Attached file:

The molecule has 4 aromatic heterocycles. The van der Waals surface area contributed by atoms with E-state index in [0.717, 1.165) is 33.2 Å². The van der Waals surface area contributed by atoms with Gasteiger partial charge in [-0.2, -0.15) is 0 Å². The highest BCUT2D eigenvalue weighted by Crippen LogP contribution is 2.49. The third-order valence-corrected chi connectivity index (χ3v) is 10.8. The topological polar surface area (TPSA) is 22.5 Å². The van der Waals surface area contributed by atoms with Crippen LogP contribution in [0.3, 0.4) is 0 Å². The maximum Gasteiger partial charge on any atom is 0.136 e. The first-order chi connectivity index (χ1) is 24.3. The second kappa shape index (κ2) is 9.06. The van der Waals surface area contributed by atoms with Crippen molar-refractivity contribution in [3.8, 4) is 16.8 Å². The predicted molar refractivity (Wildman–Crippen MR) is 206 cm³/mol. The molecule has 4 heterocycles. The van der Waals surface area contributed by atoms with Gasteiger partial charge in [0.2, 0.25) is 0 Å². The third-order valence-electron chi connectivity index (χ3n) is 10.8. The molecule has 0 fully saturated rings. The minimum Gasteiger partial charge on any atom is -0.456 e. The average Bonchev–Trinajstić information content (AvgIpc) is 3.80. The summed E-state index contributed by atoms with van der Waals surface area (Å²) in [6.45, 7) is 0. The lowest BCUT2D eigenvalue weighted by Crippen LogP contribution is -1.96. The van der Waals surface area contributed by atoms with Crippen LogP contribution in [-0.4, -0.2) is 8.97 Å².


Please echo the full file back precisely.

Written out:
The molecule has 4 aromatic heterocycles. The van der Waals surface area contributed by atoms with E-state index in [0.717, 1.165) is 33.2 Å². The van der Waals surface area contributed by atoms with Gasteiger partial charge in [-0.2, -0.15) is 0 Å². The highest BCUT2D eigenvalue weighted by Crippen LogP contribution is 2.49. The third-order valence-corrected chi connectivity index (χ3v) is 10.8. The topological polar surface area (TPSA) is 22.5 Å². The van der Waals surface area contributed by atoms with Crippen LogP contribution in [0.3, 0.4) is 0 Å². The maximum Gasteiger partial charge on any atom is 0.136 e. The first-order chi connectivity index (χ1) is 24.3. The second kappa shape index (κ2) is 9.06. The van der Waals surface area contributed by atoms with Crippen molar-refractivity contribution in [3.8, 4) is 16.8 Å². The predicted molar refractivity (Wildman–Crippen MR) is 206 cm³/mol. The molecule has 4 heterocycles. The van der Waals surface area contributed by atoms with Gasteiger partial charge in [0.2, 0.25) is 0 Å². The third-order valence-electron chi connectivity index (χ3n) is 10.8. The molecule has 0 fully saturated rings. The minimum Gasteiger partial charge on any atom is -0.456 e. The average Bonchev–Trinajstić information content (AvgIpc) is 3.80. The summed E-state index contributed by atoms with van der Waals surface area (Å²) in [6.45, 7) is 0. The lowest BCUT2D eigenvalue weighted by Crippen LogP contribution is -1.96. The van der Waals surface area contributed by atoms with Crippen LogP contribution in [-0.4, -0.2) is 8.97 Å².